NAJAF, Iraq — When the rebellious Shiite cleric Muqtada al-Sadr called on the Syrian president to step down from power, many were taken by surprise. The prevailing belief is that Shiites all back the Syrian regime and support its rule, and that what is happening in Syria is a sectarian war between Shiites and Sunnis.
On April 8, Sadr called on Assad to relinquish power, saying, “It would be fair for President Bashar al-Assad to resign and step down in love for Syria, to spare it the woes of war and terrorism. The rule would thus be handed over to influential popular parties capable of taking a stand against terrorism and preserving Syria’s sovereignty as soon as possible. This would constitute a historic, heroic decision before it’s too late.”
In fact, Sadr’s stance on the Syrian regime is not new, as other clerics have criticized the Syrian regime for its atrocities against its own people. They have also criticized Shiite militias for backing Assad in the fight against the Syrian opposition.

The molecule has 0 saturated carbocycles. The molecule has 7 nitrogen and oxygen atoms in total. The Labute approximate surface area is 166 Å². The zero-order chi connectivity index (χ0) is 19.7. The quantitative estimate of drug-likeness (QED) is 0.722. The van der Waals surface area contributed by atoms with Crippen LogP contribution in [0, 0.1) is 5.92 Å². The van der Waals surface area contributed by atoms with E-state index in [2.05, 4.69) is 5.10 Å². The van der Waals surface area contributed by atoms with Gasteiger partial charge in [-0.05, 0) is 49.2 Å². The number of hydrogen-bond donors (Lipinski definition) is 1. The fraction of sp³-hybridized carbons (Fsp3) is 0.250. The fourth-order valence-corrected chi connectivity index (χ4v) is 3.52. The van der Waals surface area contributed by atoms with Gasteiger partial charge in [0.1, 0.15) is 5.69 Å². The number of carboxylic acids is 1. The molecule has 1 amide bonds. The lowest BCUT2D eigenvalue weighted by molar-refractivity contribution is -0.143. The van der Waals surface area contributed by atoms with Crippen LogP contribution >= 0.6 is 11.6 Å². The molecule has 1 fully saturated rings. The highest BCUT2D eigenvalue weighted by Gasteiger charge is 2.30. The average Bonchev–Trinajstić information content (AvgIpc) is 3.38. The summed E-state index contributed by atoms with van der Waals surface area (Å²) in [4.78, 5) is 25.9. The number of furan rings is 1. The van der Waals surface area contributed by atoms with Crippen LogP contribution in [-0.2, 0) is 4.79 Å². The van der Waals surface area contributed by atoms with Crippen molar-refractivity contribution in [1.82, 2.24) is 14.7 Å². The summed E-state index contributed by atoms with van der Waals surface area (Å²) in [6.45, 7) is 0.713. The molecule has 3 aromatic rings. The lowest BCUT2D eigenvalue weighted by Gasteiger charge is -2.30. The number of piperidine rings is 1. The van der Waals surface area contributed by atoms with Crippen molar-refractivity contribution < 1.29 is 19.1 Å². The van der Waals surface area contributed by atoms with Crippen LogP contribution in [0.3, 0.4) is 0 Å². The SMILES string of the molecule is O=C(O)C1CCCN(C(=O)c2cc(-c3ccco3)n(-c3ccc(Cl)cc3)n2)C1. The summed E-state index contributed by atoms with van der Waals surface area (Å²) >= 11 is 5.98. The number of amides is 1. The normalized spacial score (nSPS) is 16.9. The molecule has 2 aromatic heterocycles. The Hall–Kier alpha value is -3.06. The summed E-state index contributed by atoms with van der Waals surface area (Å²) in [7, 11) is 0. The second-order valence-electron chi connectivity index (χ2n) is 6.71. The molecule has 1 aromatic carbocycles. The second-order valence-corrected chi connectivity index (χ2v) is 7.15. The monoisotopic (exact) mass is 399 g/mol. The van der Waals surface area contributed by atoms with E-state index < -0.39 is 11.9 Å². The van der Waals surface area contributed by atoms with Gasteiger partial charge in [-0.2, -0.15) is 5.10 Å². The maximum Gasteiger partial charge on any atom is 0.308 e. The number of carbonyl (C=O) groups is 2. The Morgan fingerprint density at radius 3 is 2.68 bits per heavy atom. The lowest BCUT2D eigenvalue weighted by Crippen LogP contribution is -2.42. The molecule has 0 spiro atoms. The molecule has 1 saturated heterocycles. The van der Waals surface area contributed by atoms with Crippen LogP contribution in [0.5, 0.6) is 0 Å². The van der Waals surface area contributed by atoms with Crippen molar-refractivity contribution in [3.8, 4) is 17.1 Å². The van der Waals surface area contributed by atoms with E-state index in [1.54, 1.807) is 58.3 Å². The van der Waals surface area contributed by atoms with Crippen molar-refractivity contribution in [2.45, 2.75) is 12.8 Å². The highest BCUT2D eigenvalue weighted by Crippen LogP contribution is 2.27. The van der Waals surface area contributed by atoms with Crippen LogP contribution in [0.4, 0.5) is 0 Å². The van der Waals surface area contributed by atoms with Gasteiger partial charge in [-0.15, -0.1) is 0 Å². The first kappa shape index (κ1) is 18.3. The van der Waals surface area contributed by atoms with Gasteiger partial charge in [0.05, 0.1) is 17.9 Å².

After the popular uprising against Assad when it broke out in March 2011, Sadr expressed his support in a November statement. Despite accusations that the Sadrist Movement, which is highly influential among Iraqi Shiites, was taking part in the Syrian conflict, he has denied any involvement by members of his party. He has also voiced his disapproval of other Shiite militias going to Syria to fight for Assad.
Sadr has expelled a number of fighters from his armed factions for having fought in Syria. Most recently, Sa’ad Swar, a former leader in Jaish al-Mahdi, announced his defection and formed Jaish al-Mou’mal in 2016 to fight in Syria and Iraq. Iran has used the defections as leverage to persuade more members to leave the Sadrist Movement in an attempt to weaken the party, especially after Sadr had voiced opposition to Iran’s regional policy. Many factions have split from the Sadrist Movement, including Asaib Ahl al-Haq and the former Hezbollah al-Nujaba.